In announcing a snap election for June 8 on Tuesday, Prime Minister Theresa May looked to shore up her own position as prime minister. Opinion polls indicate her Conservative Party enjoys a comfortable 20-point lead over the Labour Party, its biggest rival, meaning an election could result in a landslide victory that would strengthen her “Hard Brexit” mandate.
But the early contest could also catapult another woman into an unprecedented position of power. A sound defeat for Labour could oust leader Jeremy Corbyn and make one of the women in contention to replace him the party’s first-ever female head.
When asked about his post-election fate on Tuesday, Corbyn told Sky News, “We are campaigning to win this election, that’s the only question now.” In a longer statement, Corbyn said he “welcomed” the prime minister’s decision “to give the British people the chance to vote for a government that will put the interests of the majority first.” But already, a Labour MP signaled his opposition to Corbyn’s leadership ahead of the contest by saying he would not stand for reelection as a Labour candidate due to his disagreements with Corbyn.
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Corbyn has been at odds with some members of his own party since the Brexit referendum last June after giving what some saw as a half-hearted endorsement of the “Remain” campaign. He lost a no-confidence vote in late June following a mass exodus from his shadow cabinet, but he was reelected in September with 61.8% of the vote, a larger margin of victory than the prior year.
When Corbyn came under fire last summer, two names—Angela Eagle and Yvette Cooper—were floated as possible replacements, but neither of them formally challenged the incumbent.
British odds-maker Ladbrokes—which allows Brits to legally bet on political outcomes—calculated the odds of Cooper, the former shadow home secretary, succeeding Corbyn at 12-1 on Tuesday. The odds for Eagle, a veteran MP first elected in 1992, were much longer at 50-1. Both those women, however, had been leapfrogged by three other female MPs with shorter odds: Shadow Secretary of State for Business, Energy and Industrial Strategy Rebecca Long-Bailey, former Shadow Secretary of State for Energy and Climate Change Lisa Nandy, and Angela Rayner, who was appointed the shadow education secretary in July. Three male MPs—Clive Lewis, Keir Starmer, and Dan Jarvis—have the best odds of replacing Corbyn, according to the betting house.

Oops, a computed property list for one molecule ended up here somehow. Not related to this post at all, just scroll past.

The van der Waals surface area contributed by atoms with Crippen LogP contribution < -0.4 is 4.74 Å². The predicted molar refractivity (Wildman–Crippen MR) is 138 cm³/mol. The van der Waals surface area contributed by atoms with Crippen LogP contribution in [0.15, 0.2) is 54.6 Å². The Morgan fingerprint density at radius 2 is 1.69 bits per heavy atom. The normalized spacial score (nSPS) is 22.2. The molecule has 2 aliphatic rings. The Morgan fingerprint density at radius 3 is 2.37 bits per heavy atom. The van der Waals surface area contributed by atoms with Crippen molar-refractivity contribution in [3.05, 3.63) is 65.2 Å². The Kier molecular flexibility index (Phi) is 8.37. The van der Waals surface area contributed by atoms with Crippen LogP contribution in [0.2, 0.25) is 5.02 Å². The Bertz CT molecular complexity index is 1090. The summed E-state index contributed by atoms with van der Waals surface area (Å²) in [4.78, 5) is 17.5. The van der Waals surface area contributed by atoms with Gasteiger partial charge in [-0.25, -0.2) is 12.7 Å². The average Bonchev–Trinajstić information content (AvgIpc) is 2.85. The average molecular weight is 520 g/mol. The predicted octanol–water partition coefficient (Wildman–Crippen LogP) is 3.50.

A female leader would be a first for a Labour Party that espouses gender equality and relies on all-women shortlists to field candidates. Should a woman take the helm, she would join the ranks of female political party leaders that has grown of late. Leanne Wood leads Wales’ Plaid Cymru party, Arlene Foster heads the Democratic Unionists, the Scottish National Party is overseen by First Minister Nicola Sturgeon, and May, of course, is the Conservative leader.
Women have made big advances, relatively speaking, in the U.K.’s parliament since the trailblazing Margaret Thatcher became the country’s first female leader in 1979. Back then, Thatcher was one of only 19 women in parliament (a mere 3% of the total). By the time she was forced from office in 1991, women were still only 9% of all MPs. Today, the figure is at 30%, and still clearly on a rising trend (the U.S. Congress is 19% female, by comparison).
But there’s still a long way to go. Even at 30% representation, the U.K. is still only in 48th place globally—a ranking Women and Equalities Committee chair Maria Miller called “shockingly low” in January. “We must rise to the challenge of being a world leader on women’s parliamentary representation,” she said.